The sky was an incredible swirl of stars.
Laci started to repeat the wish but stopped. She had already been given her best wish and to ask for more seemed ungrateful.
And she was very grateful.
Yet she had never expected her life to turn out as it had. She had grown up in the city, Boston to be precise. It was a happy and contented childhood. At one time, the only frontier she knew personally was the wilderness of Hyde Park and Jamaica Plain. She was the youngest of six children and her father was a police constable who everyone it seemed to her young eyes knew and admired. Her school grades were always first in her class because her dream had been to be an instructor at Harvard or Cambridge. That was her dream despite knowing full well that there were no female, or Scots-Irish for that matter, instructors at either university.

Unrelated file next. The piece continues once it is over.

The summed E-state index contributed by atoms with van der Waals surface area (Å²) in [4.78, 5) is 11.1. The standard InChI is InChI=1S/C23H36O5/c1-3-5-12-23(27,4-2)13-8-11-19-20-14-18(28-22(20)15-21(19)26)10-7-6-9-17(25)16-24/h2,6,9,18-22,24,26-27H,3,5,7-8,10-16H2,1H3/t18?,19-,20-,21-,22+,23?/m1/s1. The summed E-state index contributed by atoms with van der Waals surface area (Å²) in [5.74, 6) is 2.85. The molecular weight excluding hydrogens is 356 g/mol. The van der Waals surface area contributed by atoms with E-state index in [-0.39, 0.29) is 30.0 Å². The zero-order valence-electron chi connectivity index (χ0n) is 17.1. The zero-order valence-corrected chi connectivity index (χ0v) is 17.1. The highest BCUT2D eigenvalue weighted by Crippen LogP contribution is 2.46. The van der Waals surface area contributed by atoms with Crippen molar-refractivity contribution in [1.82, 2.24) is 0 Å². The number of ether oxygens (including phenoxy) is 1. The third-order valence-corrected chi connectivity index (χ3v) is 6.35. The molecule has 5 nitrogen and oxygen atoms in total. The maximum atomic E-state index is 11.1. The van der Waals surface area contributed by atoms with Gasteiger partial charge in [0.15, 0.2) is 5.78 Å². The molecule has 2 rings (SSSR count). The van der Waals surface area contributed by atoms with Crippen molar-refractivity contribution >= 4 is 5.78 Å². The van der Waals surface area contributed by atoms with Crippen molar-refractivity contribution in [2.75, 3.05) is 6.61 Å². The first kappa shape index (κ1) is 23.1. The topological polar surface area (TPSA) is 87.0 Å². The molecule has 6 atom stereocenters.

When Father became ill, and Mother suddenly became helpless and indecisive, she became the caregiver because she was the youngest and unmarried. When her parents passed away, within weeks of one another, Laci’s brothers and sisters debated on who would have to now “care” for their unmarried sibling. None the answer turned out to be.
Laci saw a notice about a two-hundred-square-mile ranch in Wyoming that needed a schoolteacher for the children living there. She wrote to Mr. and Mrs. Andrews. She had no expectations that it would come to anything. But they wrote back. She was perfect for what they needed. So, at the age of thirty, Laci packed her family mementos and precious books and headed west to the Leaning A Ranch. She would learn six months later that she was the only person, male or female, to respond to the Andrews’ advertisement.
By then it didn’t matter. Not a whit.
Because by then she knew she was meant to be a primary grade teacher. Yes, helping a child master their letters, to comprehend basic arithmetic, and to understand the history of their country filled her with immense satisfaction. Because by then she was enraptured by the rugged beauty of the Wyoming high country. The landscape here was like none she had seen personally or in books. Because by then she was completely and totally in love with Hugh Preston. Yes, she was.
She smiled at the memory.